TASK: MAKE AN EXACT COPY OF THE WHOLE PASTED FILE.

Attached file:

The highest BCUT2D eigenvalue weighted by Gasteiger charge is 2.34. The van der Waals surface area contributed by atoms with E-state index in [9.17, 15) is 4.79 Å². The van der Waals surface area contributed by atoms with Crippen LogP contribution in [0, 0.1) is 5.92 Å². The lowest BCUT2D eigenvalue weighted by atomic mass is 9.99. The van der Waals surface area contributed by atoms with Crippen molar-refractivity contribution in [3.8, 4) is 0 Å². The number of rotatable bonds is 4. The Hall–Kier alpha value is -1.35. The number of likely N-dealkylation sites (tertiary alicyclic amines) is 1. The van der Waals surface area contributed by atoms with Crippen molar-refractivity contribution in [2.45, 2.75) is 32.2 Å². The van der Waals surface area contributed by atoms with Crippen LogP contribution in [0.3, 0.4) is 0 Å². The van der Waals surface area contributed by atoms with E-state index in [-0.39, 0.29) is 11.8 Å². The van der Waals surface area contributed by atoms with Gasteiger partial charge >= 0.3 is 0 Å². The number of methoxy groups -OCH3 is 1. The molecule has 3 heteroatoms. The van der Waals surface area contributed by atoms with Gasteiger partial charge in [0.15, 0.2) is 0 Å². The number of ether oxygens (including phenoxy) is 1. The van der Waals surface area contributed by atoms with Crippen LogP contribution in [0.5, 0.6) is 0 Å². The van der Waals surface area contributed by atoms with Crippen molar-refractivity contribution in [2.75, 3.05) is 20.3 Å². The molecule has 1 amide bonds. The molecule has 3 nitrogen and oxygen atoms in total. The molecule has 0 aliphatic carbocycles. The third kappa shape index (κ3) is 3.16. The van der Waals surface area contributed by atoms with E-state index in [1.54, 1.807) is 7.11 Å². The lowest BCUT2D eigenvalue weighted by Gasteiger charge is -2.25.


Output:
The highest BCUT2D eigenvalue weighted by Gasteiger charge is 2.34. The van der Waals surface area contributed by atoms with E-state index in [9.17, 15) is 4.79 Å². The van der Waals surface area contributed by atoms with Crippen LogP contribution in [0, 0.1) is 5.92 Å². The lowest BCUT2D eigenvalue weighted by atomic mass is 9.99. The van der Waals surface area contributed by atoms with Crippen molar-refractivity contribution in [3.8, 4) is 0 Å². The number of rotatable bonds is 4. The Hall–Kier alpha value is -1.35. The number of likely N-dealkylation sites (tertiary alicyclic amines) is 1. The van der Waals surface area contributed by atoms with Crippen molar-refractivity contribution in [2.45, 2.75) is 32.2 Å². The van der Waals surface area contributed by atoms with Crippen LogP contribution in [0.3, 0.4) is 0 Å². The van der Waals surface area contributed by atoms with E-state index in [-0.39, 0.29) is 11.8 Å². The van der Waals surface area contributed by atoms with Gasteiger partial charge >= 0.3 is 0 Å². The number of methoxy groups -OCH3 is 1. The molecule has 3 heteroatoms. The van der Waals surface area contributed by atoms with Gasteiger partial charge in [0.15, 0.2) is 0 Å². The number of ether oxygens (including phenoxy) is 1. The van der Waals surface area contributed by atoms with Crippen LogP contribution in [0.5, 0.6) is 0 Å². The van der Waals surface area contributed by atoms with Crippen molar-refractivity contribution in [2.75, 3.05) is 20.3 Å². The molecule has 1 amide bonds. The molecule has 3 nitrogen and oxygen atoms in total. The molecule has 0 aliphatic carbocycles. The third kappa shape index (κ3) is 3.16. The van der Waals surface area contributed by atoms with E-state index in [1.54, 1.807) is 7.11 Å². The lowest BCUT2D eigenvalue weighted by Gasteiger charge is -2.25.